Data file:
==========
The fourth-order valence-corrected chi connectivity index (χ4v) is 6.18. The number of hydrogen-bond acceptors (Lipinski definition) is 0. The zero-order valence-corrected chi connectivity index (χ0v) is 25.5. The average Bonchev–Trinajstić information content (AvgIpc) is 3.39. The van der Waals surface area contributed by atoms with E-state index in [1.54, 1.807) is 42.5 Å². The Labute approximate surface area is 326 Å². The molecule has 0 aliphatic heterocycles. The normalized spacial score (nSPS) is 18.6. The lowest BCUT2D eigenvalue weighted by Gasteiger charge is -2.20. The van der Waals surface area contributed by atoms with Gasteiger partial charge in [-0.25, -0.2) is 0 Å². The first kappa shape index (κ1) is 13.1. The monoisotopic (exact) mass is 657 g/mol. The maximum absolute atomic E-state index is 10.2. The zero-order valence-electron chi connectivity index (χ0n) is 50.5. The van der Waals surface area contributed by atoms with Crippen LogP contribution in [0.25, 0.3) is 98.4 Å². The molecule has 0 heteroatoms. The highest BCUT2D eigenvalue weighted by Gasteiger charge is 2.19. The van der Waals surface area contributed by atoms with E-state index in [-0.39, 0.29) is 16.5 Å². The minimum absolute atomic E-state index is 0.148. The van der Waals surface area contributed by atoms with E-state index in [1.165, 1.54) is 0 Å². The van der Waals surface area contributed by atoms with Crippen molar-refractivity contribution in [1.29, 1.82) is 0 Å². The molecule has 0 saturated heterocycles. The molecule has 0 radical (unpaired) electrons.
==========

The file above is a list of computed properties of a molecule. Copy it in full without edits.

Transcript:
The fourth-order valence-corrected chi connectivity index (χ4v) is 6.18. The number of hydrogen-bond acceptors (Lipinski definition) is 0. The zero-order valence-corrected chi connectivity index (χ0v) is 25.5. The average Bonchev–Trinajstić information content (AvgIpc) is 3.39. The van der Waals surface area contributed by atoms with E-state index in [1.54, 1.807) is 42.5 Å². The Labute approximate surface area is 326 Å². The molecule has 0 aliphatic heterocycles. The normalized spacial score (nSPS) is 18.6. The lowest BCUT2D eigenvalue weighted by Gasteiger charge is -2.20. The van der Waals surface area contributed by atoms with Gasteiger partial charge in [-0.25, -0.2) is 0 Å². The first kappa shape index (κ1) is 13.1. The monoisotopic (exact) mass is 657 g/mol. The maximum absolute atomic E-state index is 10.2. The zero-order valence-electron chi connectivity index (χ0n) is 50.5. The van der Waals surface area contributed by atoms with Crippen LogP contribution in [0.25, 0.3) is 98.4 Å². The molecule has 0 heteroatoms. The highest BCUT2D eigenvalue weighted by Gasteiger charge is 2.19. The van der Waals surface area contributed by atoms with E-state index in [-0.39, 0.29) is 16.5 Å². The minimum absolute atomic E-state index is 0.148. The van der Waals surface area contributed by atoms with E-state index in [1.165, 1.54) is 0 Å². The van der Waals surface area contributed by atoms with Crippen molar-refractivity contribution in [1.29, 1.82) is 0 Å². The molecule has 0 saturated heterocycles. The molecule has 0 radical (unpaired) electrons.